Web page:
Online sales, fentanyl-laced pills: Outreach workers struggle to tackle Hawaii’s evolving drug crisis
HONOLULU (HawaiiNewsNow) - Drug use is changing in Hawaii.
Deals aren’t just hand-to-hand transactions in the shadows anymore. More powerful drugs are instead being purchased online ― oftentimes on social media ― and sent directly to homes.
And oftentimes, people are getting much more than they asked for.
“The pills we’re seeing on the street, that people are getting via the internet and social media, are not the real Adderall, not your real Oxycodone, not your real Xanax,” said Leslie Tomaich, assistant special agent in charge at the Hawaii office of the Drug Enforcement Administration.
“They’re pills laced with fentanyl.”
Fentanyl is a synthetic opioid. It is a prescribed drug, but increasingly it’s being made and used illegally because it is cheap and highly addictive.
“Drug traffickers are, I believe, targeting kids simply because their goal is to get as many people addicted to these drugs as possible, so they have lifelong clients for job security,” Tomaich said.
The DEA urges parents to be aware of what their kids are buying online ― and what they’re sharing with friends.
And it’s not just the prescription pills that are being laced with fentanyl.
Street drugs, even meth, now have it.
A drug 100 times more potent than morphine
Paij Nakamura, who works the syringe exchange van for the Hawaii Health & Harm Reduction Center, said meth injectors are telling her their drugs have made them feel sleepy at times ― a sign it could be laced with fentanyl. The syringe exchange van has now started distributing fentanyl test strips.
Two heroin users who visited the van tested their drugs before using and showed Hawaii News Now the results.
“Positive, it’s positive,” one of the users, a woman, said after the test strip indicated her heroin was laced with fentanyl.
Fentanyl is 50 times more potent than heroin and 100 times more potent than morphine. The test strips allow people to adjust the amount they use based on the results.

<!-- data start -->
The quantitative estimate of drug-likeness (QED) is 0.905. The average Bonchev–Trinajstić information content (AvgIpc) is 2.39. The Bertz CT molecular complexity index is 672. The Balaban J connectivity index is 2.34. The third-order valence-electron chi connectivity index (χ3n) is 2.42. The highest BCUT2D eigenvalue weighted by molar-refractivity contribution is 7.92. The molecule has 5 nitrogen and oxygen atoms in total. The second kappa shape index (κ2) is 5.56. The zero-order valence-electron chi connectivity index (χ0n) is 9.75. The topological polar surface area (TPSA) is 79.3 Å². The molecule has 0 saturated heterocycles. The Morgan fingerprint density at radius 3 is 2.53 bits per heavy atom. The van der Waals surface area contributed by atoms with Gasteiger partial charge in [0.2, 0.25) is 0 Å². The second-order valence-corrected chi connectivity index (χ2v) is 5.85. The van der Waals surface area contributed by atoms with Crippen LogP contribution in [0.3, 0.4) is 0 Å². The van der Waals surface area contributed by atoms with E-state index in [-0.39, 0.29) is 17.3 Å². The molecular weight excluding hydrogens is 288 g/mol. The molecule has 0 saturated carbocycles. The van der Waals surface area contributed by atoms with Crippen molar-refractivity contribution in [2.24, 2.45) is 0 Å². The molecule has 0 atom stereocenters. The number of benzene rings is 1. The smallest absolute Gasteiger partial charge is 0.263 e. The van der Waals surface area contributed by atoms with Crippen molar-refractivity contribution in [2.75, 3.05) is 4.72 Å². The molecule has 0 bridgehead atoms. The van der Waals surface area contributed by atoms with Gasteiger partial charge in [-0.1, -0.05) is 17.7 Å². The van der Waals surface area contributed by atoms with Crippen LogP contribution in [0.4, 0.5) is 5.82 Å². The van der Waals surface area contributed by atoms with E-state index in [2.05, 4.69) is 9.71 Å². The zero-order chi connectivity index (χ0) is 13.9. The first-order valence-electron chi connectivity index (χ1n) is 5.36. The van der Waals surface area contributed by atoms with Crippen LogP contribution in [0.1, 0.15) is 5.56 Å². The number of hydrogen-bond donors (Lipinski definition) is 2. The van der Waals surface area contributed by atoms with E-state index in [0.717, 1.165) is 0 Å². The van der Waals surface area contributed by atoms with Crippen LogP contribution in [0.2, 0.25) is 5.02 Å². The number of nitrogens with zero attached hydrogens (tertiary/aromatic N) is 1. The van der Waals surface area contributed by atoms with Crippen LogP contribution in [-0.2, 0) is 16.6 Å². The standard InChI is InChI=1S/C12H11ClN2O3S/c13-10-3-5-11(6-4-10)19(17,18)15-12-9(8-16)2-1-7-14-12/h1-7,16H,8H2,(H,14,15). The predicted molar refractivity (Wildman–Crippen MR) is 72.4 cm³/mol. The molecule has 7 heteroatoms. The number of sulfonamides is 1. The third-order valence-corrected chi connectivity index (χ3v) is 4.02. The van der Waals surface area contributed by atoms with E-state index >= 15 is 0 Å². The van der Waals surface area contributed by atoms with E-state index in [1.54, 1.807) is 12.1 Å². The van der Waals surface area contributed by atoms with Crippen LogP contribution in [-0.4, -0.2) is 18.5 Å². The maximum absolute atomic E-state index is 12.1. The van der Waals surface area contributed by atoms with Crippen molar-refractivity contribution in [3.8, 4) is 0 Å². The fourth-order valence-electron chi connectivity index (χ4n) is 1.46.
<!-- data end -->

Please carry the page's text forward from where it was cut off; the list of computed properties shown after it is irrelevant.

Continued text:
The woman who tested her drugs filled three clean needles that she got from the exchange van with her heroin. She used alcohol wipes that she also got from the van to clean a small area on her foot, then she injected one needle full.
A man who she was sharing the heroin with injected it into his arm, a muscle shot, because his veins are no longer easily accessible.
Both are grateful for the HHHRC syringe exchange program.
“If it wasn’t for them, there’d be dirty needles all over the place,” the woman said.
The exchange program helps keep needles from ending up in the parks or beaches.
The two who were using said they have tried quitting heroin many times, but couldn’t handle the painful withdrawals.
‘I made the mistake of trying it’
Nakamura knows that pain.
A former heroin addict, Nakamura was once homeless, living among those who now visit the van.
“I lived in the tunnel underneath the Kuakini bridge,” she said. A drug-related arrest that came with an open 10-year prison sentence is what convinced her to get sober.
Now she focuses on others.
She knows she cannot make them quit using, but she can help them stay safe.
“Without it there would be a lot more diseases going around,” said one of the visitors to the van, who did not want his name used.
He said dirty needles would be shared if they weren’t able to exchange them.
One of the visitors, Dave Hogan, is also a recovering heroin addict who used to live on the streets of Chinatown. He and Nakamura have become friends as both try to help the users who were once their neighbors.
Hogan said drugs made him a thief. He made the choice to quit when he, too, was staring down a long prison sentence.
Hogan’s addiction started with prescription opioids.
“It became harder and harder to find these pills and when you did find them, they’re over priced,” he said. “My dealer at the time recommended that I try heroin and that was always something I told myself I wouldn’t touch.” But suffering from withdrawals and being broke, he did.
“I made the mistake of trying it,” he said.
Staying sober is still a struggle for Hogan, but he has a lot to lose now and that’s keeping him on his current path.
He is working on getting a master’s degree in social work from the University of Hawaii and volunteers as a drug rehab counselor.
Meth fatalities up in Hawaii
Some of his outreach work was done with Dr. Mark Baker, an emergency room physician who started a website called endmeth.org. Baker has treated many patients suffering from long-term meth use.
“The most common thing we see is someone’s got a heart condition because they’ve been using meth for years. The heart is overworked, it gets big, it doesn’t pump well, fluid backs up in the lungs,” he said.
Meth is still the drug of choice in Hawaii and is overwhelmingly the cause of most drug-related deaths.
In 2020, the High Intensity Drug Trafficking Area program reports that 197 people died because of meth use, more than the previous three years.
Fentanyl was blamed for 26 deaths last year. In 2019, that number was 19 and in 2018 it was nine.
Experts believe those numbers are climbing this year with an increase in fentanyl-laced prescriptions.
Baker said meth users primarily still smoke the drug, but recently he’s learned, many have started injecting it. And it is being mixed with other substances, including fentanyl, despite the fact the drugs have opposite effects on people.
Baker and the other outreach workers say it’s a challenge to keep up with the evolution of drug use in Hawaii, but they are committed to be there for those who want their help.
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